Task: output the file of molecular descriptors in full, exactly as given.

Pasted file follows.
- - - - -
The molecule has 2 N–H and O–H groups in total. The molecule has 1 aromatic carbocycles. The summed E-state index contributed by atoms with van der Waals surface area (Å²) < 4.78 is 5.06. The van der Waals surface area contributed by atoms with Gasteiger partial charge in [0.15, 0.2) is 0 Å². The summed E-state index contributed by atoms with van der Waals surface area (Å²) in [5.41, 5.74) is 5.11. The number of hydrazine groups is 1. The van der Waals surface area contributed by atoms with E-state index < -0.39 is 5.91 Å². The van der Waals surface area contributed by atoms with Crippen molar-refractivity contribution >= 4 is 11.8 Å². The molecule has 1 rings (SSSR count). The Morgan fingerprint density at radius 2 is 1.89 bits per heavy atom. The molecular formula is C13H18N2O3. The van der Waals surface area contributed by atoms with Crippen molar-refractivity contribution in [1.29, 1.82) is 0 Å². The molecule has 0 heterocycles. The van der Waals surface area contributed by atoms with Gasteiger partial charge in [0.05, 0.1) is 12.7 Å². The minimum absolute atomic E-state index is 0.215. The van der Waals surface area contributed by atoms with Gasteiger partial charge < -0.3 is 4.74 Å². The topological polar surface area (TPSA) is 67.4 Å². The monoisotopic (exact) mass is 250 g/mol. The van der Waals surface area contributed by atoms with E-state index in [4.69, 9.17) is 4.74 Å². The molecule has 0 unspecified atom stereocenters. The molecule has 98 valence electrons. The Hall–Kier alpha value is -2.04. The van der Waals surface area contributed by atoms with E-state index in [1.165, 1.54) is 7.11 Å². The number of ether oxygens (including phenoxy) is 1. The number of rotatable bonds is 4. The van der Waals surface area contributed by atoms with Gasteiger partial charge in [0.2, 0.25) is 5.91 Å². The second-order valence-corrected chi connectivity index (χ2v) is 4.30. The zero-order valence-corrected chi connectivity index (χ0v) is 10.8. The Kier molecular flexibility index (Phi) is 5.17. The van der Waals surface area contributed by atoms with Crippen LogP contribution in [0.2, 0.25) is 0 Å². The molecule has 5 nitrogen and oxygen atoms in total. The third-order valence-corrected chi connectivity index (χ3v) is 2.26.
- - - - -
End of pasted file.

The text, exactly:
The molecule has 2 N–H and O–H groups in total. The molecule has 1 aromatic carbocycles. The summed E-state index contributed by atoms with van der Waals surface area (Å²) < 4.78 is 5.06. The van der Waals surface area contributed by atoms with Gasteiger partial charge in [0.15, 0.2) is 0 Å². The summed E-state index contributed by atoms with van der Waals surface area (Å²) in [5.41, 5.74) is 5.11. The number of hydrazine groups is 1. The van der Waals surface area contributed by atoms with E-state index < -0.39 is 5.91 Å². The van der Waals surface area contributed by atoms with Crippen molar-refractivity contribution >= 4 is 11.8 Å². The molecule has 1 rings (SSSR count). The Morgan fingerprint density at radius 2 is 1.89 bits per heavy atom. The molecular formula is C13H18N2O3. The van der Waals surface area contributed by atoms with Crippen molar-refractivity contribution in [1.29, 1.82) is 0 Å². The molecule has 0 heterocycles. The van der Waals surface area contributed by atoms with Gasteiger partial charge in [0.05, 0.1) is 12.7 Å². The minimum absolute atomic E-state index is 0.215. The van der Waals surface area contributed by atoms with Gasteiger partial charge < -0.3 is 4.74 Å². The topological polar surface area (TPSA) is 67.4 Å². The monoisotopic (exact) mass is 250 g/mol. The van der Waals surface area contributed by atoms with E-state index in [4.69, 9.17) is 4.74 Å². The molecule has 0 unspecified atom stereocenters. The molecule has 98 valence electrons. The Hall–Kier alpha value is -2.04. The van der Waals surface area contributed by atoms with E-state index in [1.165, 1.54) is 7.11 Å². The number of ether oxygens (including phenoxy) is 1. The number of rotatable bonds is 4. The van der Waals surface area contributed by atoms with Gasteiger partial charge in [0.2, 0.25) is 5.91 Å². The second-order valence-corrected chi connectivity index (χ2v) is 4.30. The zero-order valence-corrected chi connectivity index (χ0v) is 10.8. The Kier molecular flexibility index (Phi) is 5.17. The van der Waals surface area contributed by atoms with Crippen LogP contribution in [0.2, 0.25) is 0 Å². The molecule has 5 nitrogen and oxygen atoms in total. The third-order valence-corrected chi connectivity index (χ3v) is 2.26.